Home of Guiding Hands opens new doors in El Cajon celebrating 50 years

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In history’s perspective, the first Super Bowl was held 50 years ago, Disneyland opened Pirates of the Caribbean, “All you need is love,” by the Beatles was the number one song. And Home of Guiding Hands began providing some of the most vulnerable citizens within San Diego County—people with developmental disabilities.

In history’s perspective, the first Super Bowl was held 50 years ago, Disneyland opened Pirates of the Caribbean, “All you need is love,” by the Beatles was the number one song. And Home of Guiding Hands began providing some of the most vulnerable citizens within San Diego County—people with developmental disabilities.

These are a few things that Mark Klaus, CEO & president Home of Guiding Hands pointed out at its Aug. 27 annual meeting followed by an open house of its new facilities in El Cajon located at 1908 Friendship Drive in El Cajon. This facility is equipped to bring HGH staff together, offers rooms for arts and play for HGH families, rooms for family counseling and room to grow.

It was an intimate gathering for the annual meeting of HGH staff, Board of Directors, Board of Governors, the Heritage society, special guests and long term HGH supporters. Klaus said that it has been a challenging year, but HGH has a bright future ahead as it celebrates its 50th year of providing services its clients.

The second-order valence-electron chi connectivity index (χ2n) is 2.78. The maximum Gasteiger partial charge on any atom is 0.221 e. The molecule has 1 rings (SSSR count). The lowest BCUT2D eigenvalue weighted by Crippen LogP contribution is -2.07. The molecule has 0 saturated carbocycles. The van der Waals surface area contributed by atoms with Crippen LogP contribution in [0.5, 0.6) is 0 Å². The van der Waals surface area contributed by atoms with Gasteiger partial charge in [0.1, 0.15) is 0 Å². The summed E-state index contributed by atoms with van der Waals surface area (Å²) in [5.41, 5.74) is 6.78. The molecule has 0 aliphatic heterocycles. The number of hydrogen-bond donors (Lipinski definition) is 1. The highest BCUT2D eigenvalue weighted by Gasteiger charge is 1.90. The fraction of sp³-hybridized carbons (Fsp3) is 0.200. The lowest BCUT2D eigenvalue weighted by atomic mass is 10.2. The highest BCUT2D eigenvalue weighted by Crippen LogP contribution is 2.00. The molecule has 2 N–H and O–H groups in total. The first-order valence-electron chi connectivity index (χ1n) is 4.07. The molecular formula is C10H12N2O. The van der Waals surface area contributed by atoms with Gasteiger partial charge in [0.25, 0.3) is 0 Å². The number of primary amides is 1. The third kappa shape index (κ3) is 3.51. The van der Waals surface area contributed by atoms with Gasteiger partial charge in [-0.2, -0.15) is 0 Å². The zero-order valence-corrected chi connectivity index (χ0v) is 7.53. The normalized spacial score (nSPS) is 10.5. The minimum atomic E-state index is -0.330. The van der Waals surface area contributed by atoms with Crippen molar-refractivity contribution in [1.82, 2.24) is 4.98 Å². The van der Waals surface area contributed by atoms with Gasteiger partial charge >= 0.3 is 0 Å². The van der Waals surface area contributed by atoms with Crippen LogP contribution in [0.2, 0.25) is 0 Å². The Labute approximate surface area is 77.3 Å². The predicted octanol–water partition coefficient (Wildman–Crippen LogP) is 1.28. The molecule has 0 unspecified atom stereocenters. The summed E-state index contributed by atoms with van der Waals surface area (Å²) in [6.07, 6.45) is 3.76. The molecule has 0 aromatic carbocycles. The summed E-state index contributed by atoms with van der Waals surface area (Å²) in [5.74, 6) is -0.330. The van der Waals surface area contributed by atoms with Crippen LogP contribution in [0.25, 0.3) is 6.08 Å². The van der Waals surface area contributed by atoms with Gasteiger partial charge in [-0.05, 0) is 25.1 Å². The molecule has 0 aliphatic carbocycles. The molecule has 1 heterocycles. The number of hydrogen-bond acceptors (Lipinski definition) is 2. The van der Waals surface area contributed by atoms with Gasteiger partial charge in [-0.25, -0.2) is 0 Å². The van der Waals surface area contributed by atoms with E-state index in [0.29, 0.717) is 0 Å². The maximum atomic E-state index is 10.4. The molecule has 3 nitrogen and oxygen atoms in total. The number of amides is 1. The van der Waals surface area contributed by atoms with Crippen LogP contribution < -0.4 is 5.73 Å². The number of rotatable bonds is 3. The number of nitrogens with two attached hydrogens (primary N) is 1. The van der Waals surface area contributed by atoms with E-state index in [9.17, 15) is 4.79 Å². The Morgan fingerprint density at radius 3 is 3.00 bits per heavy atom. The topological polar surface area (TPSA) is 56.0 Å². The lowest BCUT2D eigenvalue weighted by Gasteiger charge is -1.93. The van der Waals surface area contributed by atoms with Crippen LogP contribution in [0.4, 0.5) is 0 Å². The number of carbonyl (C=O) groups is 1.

“What started out by a small group of ambitious individuals has now grown into what HGH is today,” said Klaus. “I doubt that 50 years ago anyone could imagine the scope of services, the difference in people’s lives for people with developmental disabilities, their families, our staff and our community have accomplished. The foresight and dedication of HGH provided services long before it became law that these individuals were entitled to these services. And their foresight is truly amazing.”

Klaus said although it is proud of its past, he am very excited about our next 50 years. “We are here today to celebrate our past but to look forward. We’re looking forward to our new facility here, expansion of services. Last year alone we supported 2,569 people in San Diego County,” he said.

Board Chair Debbie McNeil said the Board of Governors is a team of diverse individuals working collaboratively to lend their expertise to HGH. “We greatly appreciate their contribution and dedication to increase the visibility of HGH in the community within their personal and professional social circles,” she said.

Rick Duramus returned to the board this year. When he became involved 25 years ago he said he saw that the founders were dedicated that HGH lasted forever.

“A lot of things have changed in these 25 years,” he said. “We now have 31 group homes in the community and we have so much more to come. We’ve not only maintained the vision of the founders, but I believe we have expanded on it. As Mark said, this year we have served more than 700 in respite care, 400 in early child development, 182 that live in our homes, more than 200 that we provide transportation for and there are opportunities for all those programs to continue to grow.”

Duramus said one thing that makes those opportunities so strong is the fact that HGH has this new building. It now has the room to bring the children in to give them the help that they need and the ability to have employees here as a group, and room to grow.